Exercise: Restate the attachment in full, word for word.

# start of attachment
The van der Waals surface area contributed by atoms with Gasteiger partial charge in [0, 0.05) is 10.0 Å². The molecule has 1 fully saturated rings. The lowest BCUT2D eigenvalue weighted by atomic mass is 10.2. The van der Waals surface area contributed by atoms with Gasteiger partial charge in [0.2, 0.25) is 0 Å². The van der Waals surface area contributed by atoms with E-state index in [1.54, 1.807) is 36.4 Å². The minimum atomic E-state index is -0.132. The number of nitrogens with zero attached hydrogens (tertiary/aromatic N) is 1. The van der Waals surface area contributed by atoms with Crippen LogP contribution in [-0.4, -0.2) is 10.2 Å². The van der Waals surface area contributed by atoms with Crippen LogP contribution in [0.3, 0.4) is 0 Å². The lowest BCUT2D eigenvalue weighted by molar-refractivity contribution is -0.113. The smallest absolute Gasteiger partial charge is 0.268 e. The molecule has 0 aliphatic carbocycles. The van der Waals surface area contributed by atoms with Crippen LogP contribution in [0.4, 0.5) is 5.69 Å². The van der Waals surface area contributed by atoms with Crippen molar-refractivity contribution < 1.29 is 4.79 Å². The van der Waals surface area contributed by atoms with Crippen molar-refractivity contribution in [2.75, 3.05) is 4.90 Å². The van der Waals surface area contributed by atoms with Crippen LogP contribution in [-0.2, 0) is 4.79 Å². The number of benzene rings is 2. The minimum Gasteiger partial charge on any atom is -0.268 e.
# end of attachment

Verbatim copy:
The van der Waals surface area contributed by atoms with Gasteiger partial charge in [0, 0.05) is 10.0 Å². The molecule has 1 fully saturated rings. The lowest BCUT2D eigenvalue weighted by atomic mass is 10.2. The van der Waals surface area contributed by atoms with Gasteiger partial charge in [0.2, 0.25) is 0 Å². The van der Waals surface area contributed by atoms with E-state index in [1.54, 1.807) is 36.4 Å². The minimum atomic E-state index is -0.132. The number of nitrogens with zero attached hydrogens (tertiary/aromatic N) is 1. The van der Waals surface area contributed by atoms with Crippen LogP contribution in [-0.4, -0.2) is 10.2 Å². The van der Waals surface area contributed by atoms with Crippen LogP contribution in [0.3, 0.4) is 0 Å². The lowest BCUT2D eigenvalue weighted by molar-refractivity contribution is -0.113. The smallest absolute Gasteiger partial charge is 0.268 e. The molecule has 0 aliphatic carbocycles. The van der Waals surface area contributed by atoms with Crippen LogP contribution in [0.4, 0.5) is 5.69 Å². The van der Waals surface area contributed by atoms with Crippen molar-refractivity contribution < 1.29 is 4.79 Å². The van der Waals surface area contributed by atoms with Crippen molar-refractivity contribution in [2.75, 3.05) is 4.90 Å². The van der Waals surface area contributed by atoms with Crippen LogP contribution in [-0.2, 0) is 4.79 Å². The number of benzene rings is 2. The minimum Gasteiger partial charge on any atom is -0.268 e.